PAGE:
Subject: Re: superior(?) programming languages
From: Erik Naggum <>
Date: 1996/12/20
Newsgroups: comp.arch,comp.lang.lisp
Message-ID: <>

* Adam Alpern
| Oh, wait a minute - add about 10 to that for the function I wrote to
| count the lines in every file.

I see.  but such numbers are wholly irrelevant.  the only lines _I_ could
have counted are ones that got saved into a file or otherwise committed
that was not immediately overwitten with a new version.

| You estimate that you've written about a million lines of code over 15
| years.

just for fun, let's see how irrelevant this can get.  if I hold down my
RETURN key, I can "write" a line of code every 18 ms once the autorepeat
kicks in.  it would take me 5 hours to produce a million lines at that
speed.  and if I wanted (god forbid!) to _cheat_, I could type C-x ( RET
C-u 1000000 C-x ) and have it done in about 2 seconds.

on a less useless note, you can measure somebody's typing speed in terms of
the number of keystrokes per second sustained average, and you can measure
it in terms of _successfully_ typed words per minute, where there are
penalities for mistakes, such as text saved on disk during a day.  writing
prose text in news articles, I generally average 7.5 keystrokes per second
while writing, and this is no big deal.  I make a small number of mistakes,
but I also rephrase myself several times over before I post, stop and
think, etc, so the average is down to 2 posted characters per second with
some articles.

I can't count all the throw-away code I have written any more than I can
(or will) count IRC or non-saved text in my literary production.  if you
write five drafts for a book before it's published, you haven't written
five books.  it's as simple as that.

| I've been coding in Lisp for 5 years, and I estimate I've written about
| 1/3 of a million lines - is it impossible to believe that someone else
| can code at the same speed you can?

not at all.  Lotus, Inc, has estimated that there is en order of magnitude
difference in coding speed between their _good_ programmers.  that is,
measuring code that the programmer gives somebody else.  this is like the
secretary standard for typing speed compared to the raw "hack speed" -- a
hacker may well type like a maniac (10 keystrokes per second is not _that_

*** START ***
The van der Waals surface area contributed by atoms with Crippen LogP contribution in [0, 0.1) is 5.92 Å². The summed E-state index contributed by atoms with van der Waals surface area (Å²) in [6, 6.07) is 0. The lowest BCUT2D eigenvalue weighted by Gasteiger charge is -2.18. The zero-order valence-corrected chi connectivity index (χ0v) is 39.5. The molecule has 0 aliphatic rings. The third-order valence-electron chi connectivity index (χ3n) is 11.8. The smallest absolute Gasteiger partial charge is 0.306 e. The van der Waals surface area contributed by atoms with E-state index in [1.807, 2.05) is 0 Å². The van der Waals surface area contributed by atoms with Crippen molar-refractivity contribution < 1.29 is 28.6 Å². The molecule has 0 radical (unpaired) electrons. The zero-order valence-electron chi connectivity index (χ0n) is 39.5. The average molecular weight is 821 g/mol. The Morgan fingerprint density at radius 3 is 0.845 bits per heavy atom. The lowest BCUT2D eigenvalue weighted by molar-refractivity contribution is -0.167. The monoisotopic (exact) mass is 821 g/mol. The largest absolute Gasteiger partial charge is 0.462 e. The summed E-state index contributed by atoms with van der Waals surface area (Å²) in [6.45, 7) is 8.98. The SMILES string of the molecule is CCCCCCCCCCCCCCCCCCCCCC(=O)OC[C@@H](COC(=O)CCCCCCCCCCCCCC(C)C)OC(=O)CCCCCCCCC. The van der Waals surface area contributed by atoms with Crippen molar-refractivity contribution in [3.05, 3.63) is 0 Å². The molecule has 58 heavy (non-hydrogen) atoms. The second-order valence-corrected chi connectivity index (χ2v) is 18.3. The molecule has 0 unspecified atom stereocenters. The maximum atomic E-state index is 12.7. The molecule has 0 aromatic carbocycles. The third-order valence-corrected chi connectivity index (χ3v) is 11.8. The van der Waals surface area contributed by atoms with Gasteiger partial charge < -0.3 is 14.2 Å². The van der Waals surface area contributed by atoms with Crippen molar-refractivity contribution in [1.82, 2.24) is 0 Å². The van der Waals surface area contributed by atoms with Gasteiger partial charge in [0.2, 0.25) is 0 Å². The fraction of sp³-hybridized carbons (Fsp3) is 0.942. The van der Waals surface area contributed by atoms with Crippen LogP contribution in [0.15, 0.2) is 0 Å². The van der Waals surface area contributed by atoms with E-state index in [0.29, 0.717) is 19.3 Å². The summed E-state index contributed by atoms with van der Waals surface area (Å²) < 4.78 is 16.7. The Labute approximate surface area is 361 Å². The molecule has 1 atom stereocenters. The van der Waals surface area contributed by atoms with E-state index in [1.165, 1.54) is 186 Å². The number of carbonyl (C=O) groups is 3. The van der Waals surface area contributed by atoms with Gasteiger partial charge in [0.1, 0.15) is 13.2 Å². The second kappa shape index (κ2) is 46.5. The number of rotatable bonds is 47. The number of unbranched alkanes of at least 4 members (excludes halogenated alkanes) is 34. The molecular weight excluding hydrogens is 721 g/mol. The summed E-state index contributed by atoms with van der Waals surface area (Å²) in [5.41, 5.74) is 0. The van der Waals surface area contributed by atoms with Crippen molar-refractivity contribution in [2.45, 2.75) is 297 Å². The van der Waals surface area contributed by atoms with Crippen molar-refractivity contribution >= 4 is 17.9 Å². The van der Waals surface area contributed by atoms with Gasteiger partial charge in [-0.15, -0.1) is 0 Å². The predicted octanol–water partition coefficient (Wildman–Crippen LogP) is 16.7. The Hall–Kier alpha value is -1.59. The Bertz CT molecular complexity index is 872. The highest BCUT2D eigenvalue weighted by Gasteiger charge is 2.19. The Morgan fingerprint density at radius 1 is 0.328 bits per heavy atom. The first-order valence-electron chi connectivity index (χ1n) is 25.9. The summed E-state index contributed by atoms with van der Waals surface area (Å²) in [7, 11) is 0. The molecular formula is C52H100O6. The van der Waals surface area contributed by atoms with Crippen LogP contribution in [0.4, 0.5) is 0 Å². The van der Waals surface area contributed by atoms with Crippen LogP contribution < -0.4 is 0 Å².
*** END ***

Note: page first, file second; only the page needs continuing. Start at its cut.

unusual), but still end up with less effective speed than a secretary who
types only 30 words per minute but never makes mistakes.  (for purposes of
comparison, 1 keystroke per second is 10 words per minute.)

| You've obviously extrapolated quite a ways beyond my original sentence. 

no, I took it at face value, and then got _really_ disappointed.

| Published?  When did I say publish?  I said "written".  To have published
| that much code would indeed be a real acheivement, and I wish you luck.

thanks.  I wish you well, too, after this cleanup job, but please don't use
"written" to mean "typed".  that is not at all impressive.  you should also
work harder to _reduce_ the number of lines of code you write (and type).
it's not the number of lines that count, but what you get done in them.

example: a student I had the pleasure of guiding through her thesis on
abstracting a document type definition from an SGML document instance,
wrote her first major Common Lisp program to prove her point, and she wrote
about 12 000 lines.  I took over the code after that and worked a bit with
it to get it into production state.  it had been reduced to 1500 lines when
we were all done, and ran 70 times faster.  still, a naive reimplementation
of some of the functions in the admittedly procedural style she had used
required _twice_ the number of lines in Pascal!  if a Pascal programmer
worked his ass off, he would appear 4 times more proficient than a Lisp
programmer, as he would probably spend nearly the same time thinking about
the problem as we did.  Lisp gives the programmer more time to think, IMHO.

I saw a TV production about the Bill Gates imperium some time ago.  at some
point, IBM wanted everything measured in "KLOCs", and somebody (Paul Allen,
I think) said "if we work smarter and write fewer lines, we don't want to
be punished for that".  I agree with this sentiment, and thus find "lines
of code" to be a moderately useless measurement in the first place.

indeed, it can be construed that whoever writes too _many_ lines per unit
of time should stop expanding macros by hand and instead let the machine
write those lines.  not to mention the fact that your carreer may be
measured in a fixed number of keystrokes due to various strain syndromes,
not unlike every living animal supposedly lives for about the same number
of heartbeats (within an order of magnitude difference, anyway).

(as long as we count useless things, my pulse while coding averages 60.)

users should be computer-friendly.